Superintendent of Schools Bill Collins noted that the class is the 80th to graduate from NHS and 2018 also marks the 120th anniversary of the district transporting students to school. He went on to offer several pieces of advice, finishing with, “Express your passion and views about making a genuine difference in our society. You have the ability. I’ve seen it.”
Collins announced his resignation this week. Check for a story in next week’s Town Crier. Board of Education Chairman Josh Shulman was the last school official to address the class and the closest to them in age, having graduated from NHS in 2006. He focused on dealing with life’s inevitable failures, recounting a few in his own journey.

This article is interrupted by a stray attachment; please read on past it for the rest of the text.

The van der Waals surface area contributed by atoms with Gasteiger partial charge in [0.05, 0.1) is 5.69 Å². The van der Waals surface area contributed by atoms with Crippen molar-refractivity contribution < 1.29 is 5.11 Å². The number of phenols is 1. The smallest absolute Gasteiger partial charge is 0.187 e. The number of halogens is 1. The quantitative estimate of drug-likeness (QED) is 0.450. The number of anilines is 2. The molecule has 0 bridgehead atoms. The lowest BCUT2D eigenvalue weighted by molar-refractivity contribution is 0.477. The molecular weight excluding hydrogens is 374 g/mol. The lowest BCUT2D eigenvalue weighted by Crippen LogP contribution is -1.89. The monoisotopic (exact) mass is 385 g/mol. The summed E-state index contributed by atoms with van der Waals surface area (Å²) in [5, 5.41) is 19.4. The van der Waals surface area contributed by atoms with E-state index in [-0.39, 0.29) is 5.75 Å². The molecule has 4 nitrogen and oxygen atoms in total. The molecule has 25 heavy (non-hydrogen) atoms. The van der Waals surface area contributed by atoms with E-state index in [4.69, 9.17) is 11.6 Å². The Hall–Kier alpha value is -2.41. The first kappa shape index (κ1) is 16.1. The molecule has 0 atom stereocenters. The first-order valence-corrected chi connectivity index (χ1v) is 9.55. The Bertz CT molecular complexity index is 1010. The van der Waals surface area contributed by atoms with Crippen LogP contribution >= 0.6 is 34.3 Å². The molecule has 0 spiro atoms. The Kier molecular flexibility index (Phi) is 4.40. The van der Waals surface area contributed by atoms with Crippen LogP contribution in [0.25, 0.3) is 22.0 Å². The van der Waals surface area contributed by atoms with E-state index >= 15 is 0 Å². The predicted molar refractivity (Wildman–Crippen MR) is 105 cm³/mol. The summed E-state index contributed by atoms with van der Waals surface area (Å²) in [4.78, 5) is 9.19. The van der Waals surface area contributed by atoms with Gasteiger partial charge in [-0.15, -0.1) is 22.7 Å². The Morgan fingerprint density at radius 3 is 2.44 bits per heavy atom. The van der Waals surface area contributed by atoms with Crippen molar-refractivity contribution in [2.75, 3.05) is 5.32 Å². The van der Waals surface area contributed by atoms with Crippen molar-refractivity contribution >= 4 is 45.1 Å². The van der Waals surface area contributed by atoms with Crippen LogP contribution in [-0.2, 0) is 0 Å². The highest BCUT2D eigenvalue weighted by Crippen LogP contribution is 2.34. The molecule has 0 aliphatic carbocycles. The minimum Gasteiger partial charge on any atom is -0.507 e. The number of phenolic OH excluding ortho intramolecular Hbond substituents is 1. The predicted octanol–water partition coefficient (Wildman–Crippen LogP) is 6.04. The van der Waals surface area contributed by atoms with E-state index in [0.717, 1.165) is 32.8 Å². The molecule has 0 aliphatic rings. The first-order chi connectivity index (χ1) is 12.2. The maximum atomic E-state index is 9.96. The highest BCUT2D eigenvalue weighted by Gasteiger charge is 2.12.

“I promise you, on the way to your next milestone, you will fail,” Shulman said. “Those of you that are prepared to fail, can figure out why you failed, and move on, will be the ones who find a greater measure of happiness and success after high school.”
Before moving the tassle to the other side of his graduation hat, David Torres thought of his lacrosse team.
“They showed me how to be a better person,” he said. “I met a lot of people who helped me out.”
Julia Burton walked across the stage on crutches, having had surgery just a week before.
“I’m making the best of it,” she said with a smile. “I didn’t want to miss this.”
Erica Drzewiecki can be reached at 860-801-5097 or firstname.lastname@example.org.